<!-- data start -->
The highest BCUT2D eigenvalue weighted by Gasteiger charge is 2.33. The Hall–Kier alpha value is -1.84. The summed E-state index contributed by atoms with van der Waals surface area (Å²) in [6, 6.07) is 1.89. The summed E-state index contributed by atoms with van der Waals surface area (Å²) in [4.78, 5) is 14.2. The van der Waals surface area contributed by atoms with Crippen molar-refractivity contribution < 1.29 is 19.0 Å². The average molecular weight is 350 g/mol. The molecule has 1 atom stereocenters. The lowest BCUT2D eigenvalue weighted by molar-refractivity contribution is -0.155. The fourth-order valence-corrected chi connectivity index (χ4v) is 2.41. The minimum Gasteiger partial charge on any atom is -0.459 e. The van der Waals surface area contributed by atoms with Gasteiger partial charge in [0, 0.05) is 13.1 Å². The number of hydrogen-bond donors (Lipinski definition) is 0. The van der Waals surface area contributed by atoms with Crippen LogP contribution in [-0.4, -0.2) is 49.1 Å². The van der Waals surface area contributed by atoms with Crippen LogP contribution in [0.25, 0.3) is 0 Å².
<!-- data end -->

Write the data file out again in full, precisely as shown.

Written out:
The highest BCUT2D eigenvalue weighted by Gasteiger charge is 2.33. The Hall–Kier alpha value is -1.84. The summed E-state index contributed by atoms with van der Waals surface area (Å²) in [6, 6.07) is 1.89. The summed E-state index contributed by atoms with van der Waals surface area (Å²) in [4.78, 5) is 14.2. The van der Waals surface area contributed by atoms with Crippen molar-refractivity contribution < 1.29 is 19.0 Å². The average molecular weight is 350 g/mol. The molecule has 1 atom stereocenters. The lowest BCUT2D eigenvalue weighted by molar-refractivity contribution is -0.155. The fourth-order valence-corrected chi connectivity index (χ4v) is 2.41. The minimum Gasteiger partial charge on any atom is -0.459 e. The van der Waals surface area contributed by atoms with Gasteiger partial charge in [0, 0.05) is 13.1 Å². The number of hydrogen-bond donors (Lipinski definition) is 0. The van der Waals surface area contributed by atoms with Crippen LogP contribution in [-0.4, -0.2) is 49.1 Å². The van der Waals surface area contributed by atoms with Crippen LogP contribution in [0.25, 0.3) is 0 Å².